Everything Real Estate

First Home Owner's Grant

By Dave Rawlingson and Janette Brennan

This week we will be covering a question we often hear from first home buyers and more so again with changes heading our way: “As a first home buyer how much will I receive back from the first home buyers grant (FHOG)?”

Most first time home buyers believe they will receive a higher amount back from the government than is actually true. Why? It has changed quite a few times over the years since its inception in 2000.

Originally starting off with a grant of $21,000 and undergoing multiple changes since then, currently the grant looks like this:
South of the 26th Parallel (e.g. Geraldton)
- $7,000 to the first home buyer
- The home must not exceed $750,000
- You must be an Australian citizen or permanent resident
- You must not have owned property in this country
- You must have lived in Australia for at least six months
- You must be over 18 years of age
- You must be buying or building your first property as a person, not as a company or trust
- Neither you or your spouse can have claimed this grant previously
- An eligible home must be located in Australia and be a new or established house, unit  or flat
- You must live in the property for at least six months, starting within the first 12 months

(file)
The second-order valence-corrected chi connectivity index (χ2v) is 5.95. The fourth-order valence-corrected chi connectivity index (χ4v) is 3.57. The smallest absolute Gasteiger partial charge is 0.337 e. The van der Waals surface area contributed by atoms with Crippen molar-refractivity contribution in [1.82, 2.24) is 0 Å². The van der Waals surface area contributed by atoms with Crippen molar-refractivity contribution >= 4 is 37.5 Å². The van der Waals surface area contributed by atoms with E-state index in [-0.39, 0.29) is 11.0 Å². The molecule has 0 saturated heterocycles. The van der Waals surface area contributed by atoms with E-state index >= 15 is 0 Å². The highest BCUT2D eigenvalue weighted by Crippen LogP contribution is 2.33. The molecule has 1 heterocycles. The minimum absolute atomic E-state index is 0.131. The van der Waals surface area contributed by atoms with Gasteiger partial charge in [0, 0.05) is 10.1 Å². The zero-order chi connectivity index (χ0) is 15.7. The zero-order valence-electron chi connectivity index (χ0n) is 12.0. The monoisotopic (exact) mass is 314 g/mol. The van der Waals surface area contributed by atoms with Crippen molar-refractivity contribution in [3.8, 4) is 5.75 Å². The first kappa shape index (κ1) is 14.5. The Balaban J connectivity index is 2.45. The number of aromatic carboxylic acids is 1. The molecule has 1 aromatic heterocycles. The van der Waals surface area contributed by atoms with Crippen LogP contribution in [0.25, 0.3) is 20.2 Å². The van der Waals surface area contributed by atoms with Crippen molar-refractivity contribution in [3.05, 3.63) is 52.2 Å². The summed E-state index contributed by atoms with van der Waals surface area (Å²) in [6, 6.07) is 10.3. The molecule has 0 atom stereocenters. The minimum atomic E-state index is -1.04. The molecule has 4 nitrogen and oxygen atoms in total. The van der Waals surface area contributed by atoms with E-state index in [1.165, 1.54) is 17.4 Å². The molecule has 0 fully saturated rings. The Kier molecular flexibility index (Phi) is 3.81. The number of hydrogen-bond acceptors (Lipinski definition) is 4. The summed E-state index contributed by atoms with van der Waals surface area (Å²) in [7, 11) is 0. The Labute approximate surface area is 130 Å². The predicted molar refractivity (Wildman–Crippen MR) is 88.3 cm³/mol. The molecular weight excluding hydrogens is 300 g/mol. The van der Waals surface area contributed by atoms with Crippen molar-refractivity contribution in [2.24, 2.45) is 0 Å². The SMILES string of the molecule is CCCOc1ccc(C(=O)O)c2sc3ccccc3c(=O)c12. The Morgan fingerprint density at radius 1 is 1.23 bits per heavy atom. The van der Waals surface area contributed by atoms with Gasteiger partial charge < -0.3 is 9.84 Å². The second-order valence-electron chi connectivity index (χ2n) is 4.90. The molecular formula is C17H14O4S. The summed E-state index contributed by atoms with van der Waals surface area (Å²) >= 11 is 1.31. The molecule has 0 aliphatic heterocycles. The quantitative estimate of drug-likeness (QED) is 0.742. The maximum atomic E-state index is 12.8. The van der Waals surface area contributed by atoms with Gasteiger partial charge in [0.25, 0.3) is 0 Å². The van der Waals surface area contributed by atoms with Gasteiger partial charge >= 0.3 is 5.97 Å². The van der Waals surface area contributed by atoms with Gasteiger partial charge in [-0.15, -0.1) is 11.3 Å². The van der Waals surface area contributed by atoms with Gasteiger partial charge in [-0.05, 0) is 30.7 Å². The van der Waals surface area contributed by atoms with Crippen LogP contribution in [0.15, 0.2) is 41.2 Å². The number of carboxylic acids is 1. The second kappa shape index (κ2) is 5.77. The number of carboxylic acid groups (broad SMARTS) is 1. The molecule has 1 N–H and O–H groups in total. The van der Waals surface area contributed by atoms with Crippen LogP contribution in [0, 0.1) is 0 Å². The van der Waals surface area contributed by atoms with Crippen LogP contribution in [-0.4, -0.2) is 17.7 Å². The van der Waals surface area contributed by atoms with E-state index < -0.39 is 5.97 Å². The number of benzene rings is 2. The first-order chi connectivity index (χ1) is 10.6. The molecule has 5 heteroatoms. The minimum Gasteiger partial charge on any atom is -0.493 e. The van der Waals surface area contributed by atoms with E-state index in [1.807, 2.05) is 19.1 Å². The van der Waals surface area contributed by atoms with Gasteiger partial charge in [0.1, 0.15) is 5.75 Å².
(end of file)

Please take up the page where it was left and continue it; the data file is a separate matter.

But once again there are more changes heading our way on the 15th of September, once new legislation passes through parliament. The main changes are aimed at established homes and new homes:
Buying Established
- $7,000 reduced to $3,000 to the first home buyer

Buying New or Building
- $7,000 increased to $10,000 to the first home buyer

The government is trying to push first home buyers to build more homes to produce more “stock” for future growth. In reality, building a new home can be an expensive exercise, which is out of the reach of most first home buyers. With the median purchase price for first home buyers pushing upwards of $400,000, the offer of a further $3,000 to build is a very modest enticement in the scheme of things.

There are also a few other benefits which you may not know about under the current grant:
- With homes priced at $500,000 or less you do not pay any stamp duty as a first home buyer, which can save you up to $17,765
- REBA also offers up to $2,000 after settlement as a rebate for mortgage registration fees, solicitor and/or conveyancing fees, valuation fees, inspection fees, establishment fees, mortgage insurance premiums and lending institution fees associated with lodging the application.

What does all this mean for you, the first home buyer?

If you are thinking about buying an established home in the next month or so, maybe look at getting in before the 15th of September grant changes.

For more information log onto reiwa.com.au
For FHOG information log onto http://www.finance.wa.gov.au/cms/content.aspx?id=344

Over and out.

DISCLAIMER: We have in preparing this article used our best endeavours to ensure the information contained is true and accurate, but accept no responsibility and disclaim all liability in respect to any errors, omissions, inaccuracies or misstatements contained. Prospective purchasers should make their own enquiries to verify the information contained in this article.


David and Janette are "Team Brennan" at Ray White Geraldton. Learn more here.